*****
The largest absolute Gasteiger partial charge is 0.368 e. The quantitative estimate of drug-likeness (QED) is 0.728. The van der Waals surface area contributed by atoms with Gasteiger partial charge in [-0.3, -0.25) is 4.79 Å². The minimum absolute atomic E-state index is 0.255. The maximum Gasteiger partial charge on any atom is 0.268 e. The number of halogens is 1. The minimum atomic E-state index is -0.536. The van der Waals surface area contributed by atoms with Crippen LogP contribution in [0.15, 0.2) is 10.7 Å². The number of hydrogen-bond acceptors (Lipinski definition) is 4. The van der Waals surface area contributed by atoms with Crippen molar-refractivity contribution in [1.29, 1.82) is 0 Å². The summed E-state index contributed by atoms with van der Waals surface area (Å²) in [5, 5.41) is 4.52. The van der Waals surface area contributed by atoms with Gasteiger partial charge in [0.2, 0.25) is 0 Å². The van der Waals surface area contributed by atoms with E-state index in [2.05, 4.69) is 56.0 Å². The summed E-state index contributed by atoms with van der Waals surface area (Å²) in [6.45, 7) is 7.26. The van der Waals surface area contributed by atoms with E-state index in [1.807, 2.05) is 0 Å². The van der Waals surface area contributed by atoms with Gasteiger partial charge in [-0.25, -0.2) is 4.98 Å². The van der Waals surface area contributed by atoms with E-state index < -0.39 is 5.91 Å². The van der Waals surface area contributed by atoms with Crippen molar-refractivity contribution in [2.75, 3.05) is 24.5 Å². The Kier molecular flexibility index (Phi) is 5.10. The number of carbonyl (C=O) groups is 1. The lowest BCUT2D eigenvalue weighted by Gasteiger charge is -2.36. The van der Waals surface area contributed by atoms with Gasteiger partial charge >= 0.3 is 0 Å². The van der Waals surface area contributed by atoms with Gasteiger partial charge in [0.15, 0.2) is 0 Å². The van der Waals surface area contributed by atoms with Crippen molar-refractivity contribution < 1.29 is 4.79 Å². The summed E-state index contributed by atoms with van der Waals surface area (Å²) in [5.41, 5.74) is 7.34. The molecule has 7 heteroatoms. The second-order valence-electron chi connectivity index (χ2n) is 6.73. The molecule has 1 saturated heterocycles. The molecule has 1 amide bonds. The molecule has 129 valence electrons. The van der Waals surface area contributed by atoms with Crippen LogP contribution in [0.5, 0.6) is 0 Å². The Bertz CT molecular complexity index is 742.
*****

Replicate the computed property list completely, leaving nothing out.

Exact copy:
The largest absolute Gasteiger partial charge is 0.368 e. The quantitative estimate of drug-likeness (QED) is 0.728. The van der Waals surface area contributed by atoms with Gasteiger partial charge in [-0.3, -0.25) is 4.79 Å². The minimum absolute atomic E-state index is 0.255. The maximum Gasteiger partial charge on any atom is 0.268 e. The number of halogens is 1. The minimum atomic E-state index is -0.536. The van der Waals surface area contributed by atoms with Crippen LogP contribution in [0.15, 0.2) is 10.7 Å². The number of hydrogen-bond acceptors (Lipinski definition) is 4. The van der Waals surface area contributed by atoms with Crippen molar-refractivity contribution in [1.29, 1.82) is 0 Å². The summed E-state index contributed by atoms with van der Waals surface area (Å²) in [5, 5.41) is 4.52. The van der Waals surface area contributed by atoms with Gasteiger partial charge in [0.2, 0.25) is 0 Å². The van der Waals surface area contributed by atoms with E-state index in [2.05, 4.69) is 56.0 Å². The summed E-state index contributed by atoms with van der Waals surface area (Å²) in [6.45, 7) is 7.26. The van der Waals surface area contributed by atoms with E-state index in [1.807, 2.05) is 0 Å². The van der Waals surface area contributed by atoms with Gasteiger partial charge in [-0.25, -0.2) is 4.98 Å². The van der Waals surface area contributed by atoms with E-state index < -0.39 is 5.91 Å². The van der Waals surface area contributed by atoms with Crippen molar-refractivity contribution in [2.75, 3.05) is 24.5 Å². The Kier molecular flexibility index (Phi) is 5.10. The number of carbonyl (C=O) groups is 1. The lowest BCUT2D eigenvalue weighted by Gasteiger charge is -2.36. The van der Waals surface area contributed by atoms with Gasteiger partial charge >= 0.3 is 0 Å². The van der Waals surface area contributed by atoms with Gasteiger partial charge in [0.15, 0.2) is 0 Å². The van der Waals surface area contributed by atoms with Crippen molar-refractivity contribution < 1.29 is 4.79 Å². The summed E-state index contributed by atoms with van der Waals surface area (Å²) in [5.41, 5.74) is 7.34. The molecule has 7 heteroatoms. The second-order valence-electron chi connectivity index (χ2n) is 6.73. The molecule has 1 saturated heterocycles. The molecule has 1 amide bonds. The molecule has 129 valence electrons. The van der Waals surface area contributed by atoms with Crippen LogP contribution in [0.5, 0.6) is 0 Å². The Bertz CT molecular complexity index is 742.